It is important that the governor and the members of the Legislature realize the importance of the film and TV incentives program which benefits Florida’s economy.
Movies and TV shows filmed in Florida are a perpetual means of advertising for the state and help attract millions of visitors from all over the world. Cases in point, the TV series “Flipper” and “Gentle Ben” are still being shown world wide, after 50 years. “Miami Vice” literally changed South Beach’s image from a bunch of low-rent hotels to a destination with multimillion art deco resorts. Feature films, such as “Absence of Malice” starring Paul Newman, were shot 100 percent in Florida. It is still being shown on TV worldwide after 35 years. When the state creates a TV commercial about Florida, it is obsolete within months, whereas TV series and feature films advertise Florida for countless years. These examples are just a few of the 100s of productions made in Florida that are perpetually showing off the beauty of the state.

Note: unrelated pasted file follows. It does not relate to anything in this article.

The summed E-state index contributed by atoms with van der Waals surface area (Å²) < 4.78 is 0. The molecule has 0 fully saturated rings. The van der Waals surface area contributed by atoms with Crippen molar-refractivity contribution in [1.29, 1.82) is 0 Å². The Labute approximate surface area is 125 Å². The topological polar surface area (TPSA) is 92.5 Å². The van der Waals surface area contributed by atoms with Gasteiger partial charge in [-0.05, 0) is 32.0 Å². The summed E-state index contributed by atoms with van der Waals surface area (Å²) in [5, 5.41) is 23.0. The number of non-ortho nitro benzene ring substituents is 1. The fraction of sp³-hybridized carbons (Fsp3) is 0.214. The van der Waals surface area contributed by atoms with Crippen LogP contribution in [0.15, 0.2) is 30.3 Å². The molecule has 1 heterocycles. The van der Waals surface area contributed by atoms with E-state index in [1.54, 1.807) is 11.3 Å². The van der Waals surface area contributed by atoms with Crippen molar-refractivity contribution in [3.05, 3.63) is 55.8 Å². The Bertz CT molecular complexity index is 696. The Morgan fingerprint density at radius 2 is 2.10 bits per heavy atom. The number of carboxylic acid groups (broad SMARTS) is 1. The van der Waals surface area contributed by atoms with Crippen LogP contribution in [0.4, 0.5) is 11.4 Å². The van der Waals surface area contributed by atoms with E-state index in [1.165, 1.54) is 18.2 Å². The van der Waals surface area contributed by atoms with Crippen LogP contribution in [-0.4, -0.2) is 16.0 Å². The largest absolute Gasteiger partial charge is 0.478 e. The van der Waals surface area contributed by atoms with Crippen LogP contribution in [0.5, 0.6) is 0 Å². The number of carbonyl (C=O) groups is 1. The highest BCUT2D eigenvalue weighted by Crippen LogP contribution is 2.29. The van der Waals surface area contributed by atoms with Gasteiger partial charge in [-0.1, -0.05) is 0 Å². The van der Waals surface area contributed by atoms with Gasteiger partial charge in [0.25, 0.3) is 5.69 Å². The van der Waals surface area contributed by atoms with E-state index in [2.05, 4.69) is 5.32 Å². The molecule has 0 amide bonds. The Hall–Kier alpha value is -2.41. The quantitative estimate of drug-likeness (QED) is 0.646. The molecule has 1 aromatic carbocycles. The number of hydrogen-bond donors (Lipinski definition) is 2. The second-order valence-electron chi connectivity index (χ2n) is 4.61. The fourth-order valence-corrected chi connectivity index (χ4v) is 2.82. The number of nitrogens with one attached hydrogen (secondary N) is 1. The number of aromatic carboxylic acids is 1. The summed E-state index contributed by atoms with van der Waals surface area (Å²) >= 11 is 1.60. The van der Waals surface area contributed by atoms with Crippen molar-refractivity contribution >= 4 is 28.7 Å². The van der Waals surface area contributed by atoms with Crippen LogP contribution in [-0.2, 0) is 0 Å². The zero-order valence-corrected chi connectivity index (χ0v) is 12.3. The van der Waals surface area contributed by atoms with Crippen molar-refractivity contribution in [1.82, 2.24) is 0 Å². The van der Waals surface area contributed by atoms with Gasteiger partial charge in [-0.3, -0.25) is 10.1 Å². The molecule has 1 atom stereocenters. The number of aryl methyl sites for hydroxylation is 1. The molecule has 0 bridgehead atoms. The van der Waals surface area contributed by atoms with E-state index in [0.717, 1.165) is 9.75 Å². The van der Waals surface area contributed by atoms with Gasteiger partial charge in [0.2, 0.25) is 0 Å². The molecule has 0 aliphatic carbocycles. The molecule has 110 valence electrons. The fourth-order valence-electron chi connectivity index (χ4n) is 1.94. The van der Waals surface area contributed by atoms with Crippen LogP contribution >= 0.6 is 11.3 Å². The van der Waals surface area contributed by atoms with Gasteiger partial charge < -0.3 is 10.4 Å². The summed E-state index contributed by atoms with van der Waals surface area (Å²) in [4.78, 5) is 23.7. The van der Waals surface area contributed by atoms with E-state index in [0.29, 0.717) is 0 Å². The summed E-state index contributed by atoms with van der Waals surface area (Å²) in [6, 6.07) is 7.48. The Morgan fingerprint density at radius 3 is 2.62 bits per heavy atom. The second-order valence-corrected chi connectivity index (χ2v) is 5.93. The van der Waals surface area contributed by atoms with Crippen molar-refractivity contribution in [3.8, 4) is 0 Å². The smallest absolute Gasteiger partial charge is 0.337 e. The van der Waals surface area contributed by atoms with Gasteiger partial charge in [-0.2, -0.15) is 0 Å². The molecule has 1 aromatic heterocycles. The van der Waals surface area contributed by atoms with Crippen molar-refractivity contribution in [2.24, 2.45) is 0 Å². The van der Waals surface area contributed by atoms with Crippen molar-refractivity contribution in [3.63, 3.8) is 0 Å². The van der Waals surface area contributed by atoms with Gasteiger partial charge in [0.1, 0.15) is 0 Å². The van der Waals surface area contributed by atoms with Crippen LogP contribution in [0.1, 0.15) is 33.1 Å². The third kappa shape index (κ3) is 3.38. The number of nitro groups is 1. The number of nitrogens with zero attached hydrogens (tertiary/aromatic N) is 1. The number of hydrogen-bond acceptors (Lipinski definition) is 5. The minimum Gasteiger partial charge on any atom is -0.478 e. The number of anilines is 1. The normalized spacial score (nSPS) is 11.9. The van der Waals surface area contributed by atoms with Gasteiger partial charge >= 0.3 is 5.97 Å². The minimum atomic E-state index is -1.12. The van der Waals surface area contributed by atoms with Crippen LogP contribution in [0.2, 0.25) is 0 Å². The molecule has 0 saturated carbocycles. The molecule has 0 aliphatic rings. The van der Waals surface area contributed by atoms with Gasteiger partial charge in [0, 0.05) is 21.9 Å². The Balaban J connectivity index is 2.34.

I know firsthand, because I still receive emails from all over the world, about the more than a dozen films I made in Florida. Not only did dropping the incentive program put hundreds of Floridians out of work, but it hurt restaurants, catering services, dry cleaning facilities, auto rental agencies, film rental houses, etc. — all who benefited from the film business.
Georgia’s film incentives brought in close to $1 billion last year and benefited the state’s overall economy. Louisiana’s incentive program has so much film and TV business, they have to import crews and equipment from other states. Hollywood and out-of-state producers save tons of money by hiring local crews and not having to pay big per diem fees to out-of-state crew. Florida used to be the Hollywood of the East. Let’s return to that status for all Floridians.
William Grefe, Sunshine Ranches